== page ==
In the fight against corruption, information is a powerful weapon. And when it’s not freely accessible, the corrupt can get away with hiding evidence of their crimes. That’s why it is vital that governments around the world put robust laws in place to enable citizens to get the information they need to hold their leaders to account.
Last week Paraguay became the 100th country to adopt an access to information law – a landmark achievement in civil society’s ongoing campaign for more open government worldwide. In 1994, only 15 nations had such legislation in place.
But there are still too many countries where a culture of secrecy pervades. That’s why today, on International Right to Know Day, we are championing the right of access to information for all.
It is an important part of Transparency International’s work to first, advocate for strong access to information laws globally and second, ensure they’re properly implemented so that citizens can exercise their right to know safely and effectively.
Here is an overview of what we are doing around the world to highlight the importance for access to information:
Pushing for transparency in the Middle East and North Africa
In 2013 we launched a report and online documentary It belongs to you: Public information in the Middle East and North Africa examining the situation in Egypt, Morocco, Palestine and Yemen. The research revealed that Yemen is one of the few countries in the region that has had a strong access to information law, but implementation is lacking.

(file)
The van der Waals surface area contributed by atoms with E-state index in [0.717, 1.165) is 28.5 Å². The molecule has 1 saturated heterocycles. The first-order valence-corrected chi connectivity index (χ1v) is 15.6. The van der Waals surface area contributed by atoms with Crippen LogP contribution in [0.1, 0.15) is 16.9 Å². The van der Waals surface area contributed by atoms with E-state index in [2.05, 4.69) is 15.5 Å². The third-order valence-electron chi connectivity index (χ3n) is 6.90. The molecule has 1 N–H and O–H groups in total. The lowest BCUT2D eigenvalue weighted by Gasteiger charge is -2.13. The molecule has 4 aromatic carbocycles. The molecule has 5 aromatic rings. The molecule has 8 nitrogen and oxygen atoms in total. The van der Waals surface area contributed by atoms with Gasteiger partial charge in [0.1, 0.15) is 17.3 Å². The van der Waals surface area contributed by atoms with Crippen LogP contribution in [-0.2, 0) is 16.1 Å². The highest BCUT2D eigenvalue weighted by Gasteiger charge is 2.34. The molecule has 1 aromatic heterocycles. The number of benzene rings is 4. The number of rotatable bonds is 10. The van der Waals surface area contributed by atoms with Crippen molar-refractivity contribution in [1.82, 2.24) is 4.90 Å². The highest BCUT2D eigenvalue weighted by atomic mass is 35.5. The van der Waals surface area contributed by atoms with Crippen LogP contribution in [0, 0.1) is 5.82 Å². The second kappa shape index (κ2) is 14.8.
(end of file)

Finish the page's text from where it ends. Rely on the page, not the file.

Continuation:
This Right to Know Day, we’re calling on Egyptian authorities to take action and issue an access to information law in line with the country’s commitments in the United Nation Convention on Anti-Corruption. For more on this, read here or head to our Arabic Facebook page.
Maldives’ long road ahead
Following five years of campaigning by our partners Transparency Maldives, the nation became the 99th country to adopt an access to information law in January this year. But there’s still much to be done to ensure the law is implemented effectively and the principle of freedom of information is firmly established there. Read more here.
Guatemalan community takes action
In a small town in Guatemala, residents grew frustrated that the money the local mayor pledged to fix schools and fund school meals wasn’t bearing results. Petitioning the authorities, the residents were eventually granted access to the documents and discovered cheques had been paid out to non-existent projects. With the help of our anti-corruption legal advice centre, the community took action and the mayor was charged. Read more here.
Unmask the corrupt
Secret firms – or shell companies – are a clear example of how a lack of information can help corruption thrive. Usually established in a tax haven, these companies enable the corrupt to hide their ill-gotten wealth without ever having to disclose its source.
That’s why Transparency International is now working to Unmask the Corrupt by demanding public registries of company ownership, and in turn stopping shadowy politicians and businesspeople from enjoying luxury lifestyles funded by stolen public money.
To show your support for citizens’ right to know where the money comes from, join our campaign here.
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